Proteolysis by the ubiquitin-proteasome pathway appears to have a complex role in synaptic plasticity, but its various functions remain to be elucidated. Using late phase long-term potentiation (L-LTP) in the hippocampus of the mouse as a model for long-term synaptic plasticity, we previously showed that inhibition of the proteasome enhances induction but blocks maintenance of L-LTP. In this study, we investigated the possible mechanisms by which proteasome inhibition has opposite effects on L-LTP induction and maintenance. Our results show that inhibiting phosphatidyl inositol-3 kinase or blocking the interaction between eukaryotic initiation factors 4E (eIF4E) and 4G (eIF4G) reduces the enhancement of L-LTP induction brought about by proteasome inhibition suggesting interplay between proteolysis and the signaling pathway mediated by mammalian target of rapamycin (mTOR). Also, proteasome inhibition leads to accumulation of translational activators in the mTOR pathway such as eIF4E and eukaryotic elongation factor 1A (eEF1A) early during L-LTP causing increased induction. Furthermore, inhibition of the proteasome causes a buildup of translational repressors, such as polyadenylate-binding protein interacting protein 2 (Paip2) and eukaryotic initiation factor 4E-binding protein 2 (4E-BP2), during late stages of L-LTP contributing to the blockade of L-LTP maintenance. Thus, the proteasome plays a critical role in regulating protein synthesis during L-LTP by tightly controlling translation. Our results provide novel mechanistic insights into the interplay between protein degradation and protein synthesis in long-term synaptic plasticity.
Synaptic plasticity allows the nervous system to store information. Short-term synaptic plasticity and memory depend on changes in neurotransmitter release and alterations in receptors and other pre-existing proteins (Kandel and Schwartz, 1982; Sossin, 2008). Long-term synaptic plasticity and memory, however, require protein synthesis (Byrne et al., 1991; Hernandez and Abel, 2008; Wang and Morris, 2010). In the recent past, several studies have established that protein degradation also plays a role in synaptic plasticity and memory (Hegde, 2010; Fioravante and Byrne, 2011; Jarome and Helmstetter, 2013). The precise roles of protein degradation and how proteolysis relates to protein synthesis are not clear, however. The requirement for protein synthesis has been well studied in a cellular model of long-term synaptic plasticity, late-phase long-term potentiation (L-LTP; Frey et al., 1988; Nguyen et al., 1994). Temporally, L-LTP can be divided into an “induction” phase and a “maintenance” phase. L-LTP induction requires translation of pre-existing mRNAs in dendrites (Kelleher et al., 2004b) while L-LTP maintenance depends on new transcription in the nucleus and on translation of the newly transcribed mRNAs in the cell body (Nguyen et al., 1994).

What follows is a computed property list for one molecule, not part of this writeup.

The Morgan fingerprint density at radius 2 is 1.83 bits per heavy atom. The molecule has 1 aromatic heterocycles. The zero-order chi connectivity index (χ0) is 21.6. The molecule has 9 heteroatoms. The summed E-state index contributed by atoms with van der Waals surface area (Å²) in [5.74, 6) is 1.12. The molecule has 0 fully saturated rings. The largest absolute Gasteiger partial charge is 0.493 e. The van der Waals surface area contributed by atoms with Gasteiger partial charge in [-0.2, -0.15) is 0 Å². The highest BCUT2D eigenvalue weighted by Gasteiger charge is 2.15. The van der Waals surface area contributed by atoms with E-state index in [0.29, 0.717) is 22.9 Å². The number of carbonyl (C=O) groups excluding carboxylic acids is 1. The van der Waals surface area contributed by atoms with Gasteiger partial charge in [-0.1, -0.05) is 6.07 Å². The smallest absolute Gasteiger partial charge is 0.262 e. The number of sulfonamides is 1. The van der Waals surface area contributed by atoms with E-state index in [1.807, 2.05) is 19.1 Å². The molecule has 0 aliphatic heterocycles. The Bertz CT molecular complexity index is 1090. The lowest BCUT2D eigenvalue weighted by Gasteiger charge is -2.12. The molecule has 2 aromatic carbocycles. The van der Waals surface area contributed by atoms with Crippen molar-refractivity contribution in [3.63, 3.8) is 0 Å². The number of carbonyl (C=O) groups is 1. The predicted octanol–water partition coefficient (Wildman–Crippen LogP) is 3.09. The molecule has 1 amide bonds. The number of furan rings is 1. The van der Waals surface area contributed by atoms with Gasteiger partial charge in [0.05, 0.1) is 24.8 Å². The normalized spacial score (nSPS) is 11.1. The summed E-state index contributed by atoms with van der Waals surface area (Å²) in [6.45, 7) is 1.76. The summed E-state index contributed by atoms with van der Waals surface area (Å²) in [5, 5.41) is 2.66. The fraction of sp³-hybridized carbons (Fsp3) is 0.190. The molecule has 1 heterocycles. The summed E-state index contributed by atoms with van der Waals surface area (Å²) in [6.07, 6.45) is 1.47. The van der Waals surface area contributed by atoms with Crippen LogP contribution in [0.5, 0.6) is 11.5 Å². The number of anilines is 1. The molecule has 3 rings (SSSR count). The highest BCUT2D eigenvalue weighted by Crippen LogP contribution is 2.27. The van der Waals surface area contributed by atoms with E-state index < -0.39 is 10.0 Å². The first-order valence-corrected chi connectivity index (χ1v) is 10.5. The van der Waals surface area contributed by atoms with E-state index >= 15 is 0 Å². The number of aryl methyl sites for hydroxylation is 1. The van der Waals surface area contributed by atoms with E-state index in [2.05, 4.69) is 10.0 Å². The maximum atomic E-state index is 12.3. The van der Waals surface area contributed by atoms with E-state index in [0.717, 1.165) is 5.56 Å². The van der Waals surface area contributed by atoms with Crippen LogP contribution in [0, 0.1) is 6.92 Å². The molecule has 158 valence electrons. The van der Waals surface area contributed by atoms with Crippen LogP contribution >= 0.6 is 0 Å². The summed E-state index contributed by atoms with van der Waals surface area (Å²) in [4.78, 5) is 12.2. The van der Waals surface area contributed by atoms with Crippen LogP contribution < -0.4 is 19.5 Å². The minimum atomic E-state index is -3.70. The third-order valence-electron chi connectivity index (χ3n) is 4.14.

The protein degradation that is critical for synaptic plasticity occurs primarily through the ubiquitin-proteasome pathway (UPP; Hegde, 2010; Jarome and Helmstetter, 2013). In this pathway, protein substrates are marked by attachment of several ubiquitin molecules and are degraded by a proteolytic complex called the proteasome. Previously, we showed that proteasome inhibition differentially affects L-LTP depending on the site of inhibition within the neuron. Dendritic proteasome inhibition enhances induction of L-LTP whereas nuclear proteasome inhibition blocks maintenance of L-LTP (Dong et al., 2008). Through a series of experiments, we previously obtained evidence indicating that L-LTP induction is enhanced because proteasome inhibition in dendrites stabilizes proteins translated from pre-existing mRNAs and that L-LTP maintenance is blocked by interference with transcription caused by nuclear proteasome inhibition (Dong et al., 2008). Additional experiments revealed that proteasome inhibition also blocks maintenance of L-LTP in isolated dendrites (Dong et al., 2008). Together, these data suggested that proteasome tightly controls translation by modulating both positive and negative regulators of translation.